Two hydrogen atoms are in a bar. One says, sadly, “I think I’ve lost my electron. . .”

“That’s terrible!” says the other. “Are you sure?”

“I’m positive!”

Hydrogen has atomic number 1 and is represented by the symbol H. The name hydrogen means “water maker” in ancient Greek. It was chosen because water is a product when hydrogen is burned in air. It is the most abundant chemical element in the universe, is found in giant gaseous planets and plays a role in powering stars. Because H2 is lighter than air, with approximately 115  the density of air, it was once widely used as a lifting gas in balloons & airships.The largest applications of H2 are in the processing (“upgrading”) of fossil fuels and in the production of ammonia. Much research is underway to determine if we can move to a “Hydrogen Economy” to shift from fossil fuels such as coal, oil, and gas to hydrogen. Free hydrogen does not occur naturally in quantity and must be generated from some other energy source by steam reformation of natural gas or another method and, so, hydrogen fuel is not yet considered economical or energy-saving.

Creating the block was fun — I chose a blimp graphic to represent the hydrogen-filled Hindenburg and printed it on muslin. I used a metallic fall leaf for the explosion/fire and added beading and embroidery embellishments.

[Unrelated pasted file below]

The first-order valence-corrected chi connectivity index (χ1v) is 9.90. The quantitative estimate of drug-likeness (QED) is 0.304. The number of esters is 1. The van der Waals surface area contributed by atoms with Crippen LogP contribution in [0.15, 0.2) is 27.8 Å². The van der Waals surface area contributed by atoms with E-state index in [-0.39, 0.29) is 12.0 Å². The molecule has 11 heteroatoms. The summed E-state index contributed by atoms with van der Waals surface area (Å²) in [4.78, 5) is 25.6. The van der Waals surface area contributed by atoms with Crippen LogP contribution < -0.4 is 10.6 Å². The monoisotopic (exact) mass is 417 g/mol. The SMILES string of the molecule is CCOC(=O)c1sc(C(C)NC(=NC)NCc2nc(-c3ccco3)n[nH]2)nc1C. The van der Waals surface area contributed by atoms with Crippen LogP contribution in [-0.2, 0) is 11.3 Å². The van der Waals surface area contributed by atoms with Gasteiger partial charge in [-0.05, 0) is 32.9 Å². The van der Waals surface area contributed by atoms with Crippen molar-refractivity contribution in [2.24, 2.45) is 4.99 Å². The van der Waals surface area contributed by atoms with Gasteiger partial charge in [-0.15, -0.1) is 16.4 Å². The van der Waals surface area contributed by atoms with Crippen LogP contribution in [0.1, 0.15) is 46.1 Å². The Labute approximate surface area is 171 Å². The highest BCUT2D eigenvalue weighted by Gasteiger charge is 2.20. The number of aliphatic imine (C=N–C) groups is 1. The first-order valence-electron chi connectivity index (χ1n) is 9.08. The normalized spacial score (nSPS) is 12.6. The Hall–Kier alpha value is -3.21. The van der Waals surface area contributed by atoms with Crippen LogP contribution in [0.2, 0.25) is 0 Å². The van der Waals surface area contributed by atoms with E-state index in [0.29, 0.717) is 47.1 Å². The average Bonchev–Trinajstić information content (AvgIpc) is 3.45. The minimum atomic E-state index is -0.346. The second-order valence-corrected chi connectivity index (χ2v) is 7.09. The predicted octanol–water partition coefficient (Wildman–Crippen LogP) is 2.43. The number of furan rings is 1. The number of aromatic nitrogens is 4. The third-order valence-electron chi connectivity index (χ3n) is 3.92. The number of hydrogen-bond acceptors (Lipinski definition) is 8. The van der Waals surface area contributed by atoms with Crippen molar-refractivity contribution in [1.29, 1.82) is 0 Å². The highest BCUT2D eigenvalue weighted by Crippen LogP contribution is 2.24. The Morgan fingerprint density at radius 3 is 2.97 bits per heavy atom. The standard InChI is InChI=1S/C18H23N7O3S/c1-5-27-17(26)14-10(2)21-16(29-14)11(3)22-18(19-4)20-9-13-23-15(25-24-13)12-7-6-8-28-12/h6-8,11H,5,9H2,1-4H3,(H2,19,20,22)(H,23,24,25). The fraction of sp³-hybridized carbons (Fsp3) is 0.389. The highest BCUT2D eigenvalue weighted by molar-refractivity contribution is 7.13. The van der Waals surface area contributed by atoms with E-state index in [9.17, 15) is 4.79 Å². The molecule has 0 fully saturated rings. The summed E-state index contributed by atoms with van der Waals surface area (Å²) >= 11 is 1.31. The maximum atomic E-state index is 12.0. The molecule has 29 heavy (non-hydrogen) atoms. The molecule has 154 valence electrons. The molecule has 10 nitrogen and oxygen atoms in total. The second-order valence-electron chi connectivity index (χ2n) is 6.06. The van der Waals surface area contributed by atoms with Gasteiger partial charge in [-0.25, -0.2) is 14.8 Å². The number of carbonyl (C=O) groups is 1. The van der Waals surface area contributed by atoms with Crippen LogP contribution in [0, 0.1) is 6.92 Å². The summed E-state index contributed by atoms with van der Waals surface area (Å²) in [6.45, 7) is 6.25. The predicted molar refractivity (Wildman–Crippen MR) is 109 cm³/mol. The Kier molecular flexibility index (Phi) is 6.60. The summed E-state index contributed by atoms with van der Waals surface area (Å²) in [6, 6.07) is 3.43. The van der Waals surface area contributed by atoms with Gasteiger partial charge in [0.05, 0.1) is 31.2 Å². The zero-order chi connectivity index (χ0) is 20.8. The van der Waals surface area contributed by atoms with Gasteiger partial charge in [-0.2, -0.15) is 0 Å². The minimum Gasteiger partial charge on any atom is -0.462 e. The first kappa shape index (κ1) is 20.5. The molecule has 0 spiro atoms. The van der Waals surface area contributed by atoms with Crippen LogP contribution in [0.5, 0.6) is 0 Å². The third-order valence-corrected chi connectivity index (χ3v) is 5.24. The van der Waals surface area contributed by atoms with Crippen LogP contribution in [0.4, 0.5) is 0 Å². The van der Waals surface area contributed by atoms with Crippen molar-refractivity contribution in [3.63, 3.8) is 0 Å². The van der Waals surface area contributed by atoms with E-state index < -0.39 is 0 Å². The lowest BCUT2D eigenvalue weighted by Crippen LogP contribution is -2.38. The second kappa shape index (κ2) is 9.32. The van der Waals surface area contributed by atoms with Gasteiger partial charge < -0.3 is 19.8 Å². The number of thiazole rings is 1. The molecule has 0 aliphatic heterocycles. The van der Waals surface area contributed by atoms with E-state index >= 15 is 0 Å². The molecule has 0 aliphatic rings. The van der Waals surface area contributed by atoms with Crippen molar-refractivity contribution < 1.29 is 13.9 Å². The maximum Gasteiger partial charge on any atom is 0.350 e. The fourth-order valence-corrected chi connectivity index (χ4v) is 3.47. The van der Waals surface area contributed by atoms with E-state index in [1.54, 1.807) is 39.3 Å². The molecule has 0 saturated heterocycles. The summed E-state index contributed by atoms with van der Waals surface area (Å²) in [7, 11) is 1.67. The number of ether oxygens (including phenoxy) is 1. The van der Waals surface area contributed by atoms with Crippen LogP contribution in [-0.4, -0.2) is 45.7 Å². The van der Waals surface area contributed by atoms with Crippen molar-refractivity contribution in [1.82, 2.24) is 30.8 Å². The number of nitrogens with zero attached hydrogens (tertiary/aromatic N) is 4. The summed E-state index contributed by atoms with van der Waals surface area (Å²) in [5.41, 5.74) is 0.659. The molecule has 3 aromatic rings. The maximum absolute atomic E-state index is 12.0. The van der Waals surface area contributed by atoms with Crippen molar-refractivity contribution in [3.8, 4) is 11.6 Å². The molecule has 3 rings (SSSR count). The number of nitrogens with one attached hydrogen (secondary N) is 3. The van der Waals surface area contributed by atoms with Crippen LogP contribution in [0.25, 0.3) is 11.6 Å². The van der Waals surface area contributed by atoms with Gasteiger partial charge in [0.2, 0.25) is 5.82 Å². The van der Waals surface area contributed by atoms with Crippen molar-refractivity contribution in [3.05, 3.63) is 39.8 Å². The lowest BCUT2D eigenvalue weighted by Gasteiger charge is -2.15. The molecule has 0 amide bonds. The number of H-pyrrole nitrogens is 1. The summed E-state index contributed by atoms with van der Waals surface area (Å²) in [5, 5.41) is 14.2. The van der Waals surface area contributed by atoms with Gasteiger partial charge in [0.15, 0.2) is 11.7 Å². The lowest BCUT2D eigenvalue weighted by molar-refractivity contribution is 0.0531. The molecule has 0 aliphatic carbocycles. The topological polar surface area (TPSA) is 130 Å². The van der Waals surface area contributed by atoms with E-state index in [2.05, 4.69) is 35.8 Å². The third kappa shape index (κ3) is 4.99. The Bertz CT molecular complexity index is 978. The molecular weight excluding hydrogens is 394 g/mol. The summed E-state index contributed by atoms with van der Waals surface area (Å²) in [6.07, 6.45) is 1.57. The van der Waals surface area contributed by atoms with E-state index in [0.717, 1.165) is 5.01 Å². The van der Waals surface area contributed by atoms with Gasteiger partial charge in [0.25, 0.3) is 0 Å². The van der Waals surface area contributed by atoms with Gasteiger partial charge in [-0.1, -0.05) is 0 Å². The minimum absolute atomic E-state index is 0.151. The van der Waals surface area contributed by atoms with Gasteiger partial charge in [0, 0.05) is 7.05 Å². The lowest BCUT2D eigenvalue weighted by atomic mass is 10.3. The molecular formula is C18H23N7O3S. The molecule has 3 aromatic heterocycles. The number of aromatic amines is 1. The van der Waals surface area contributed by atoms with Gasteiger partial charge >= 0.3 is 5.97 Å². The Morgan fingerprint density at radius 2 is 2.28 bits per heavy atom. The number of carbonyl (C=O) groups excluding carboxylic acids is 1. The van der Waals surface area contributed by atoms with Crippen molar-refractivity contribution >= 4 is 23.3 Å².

by Jan Flack

Gadolinium is a chemical element with the symbol Gd and atomic number 64. It is a silvery-white, malleable and ductile rare-earth metal. Gadolinium has exceptionally high absorption of neutrons and therefore is used for shielding in neutron radiography and in nuclear reactors. Because of its paramagnetic properties, solutions of organic gadolinium complexes and gadolinium compounds  are the most popular intravenous MRI contrast agents in medical magnetic resonance imaging. Gadolinium is also used in other medical imaging such as positron emission tomography (PET) scans.

For the block I chose to reprint a brain scan found online — it is a “normal” brain and was printed on treated muslin. Hand applique using purple DMC thread and beading complete the block.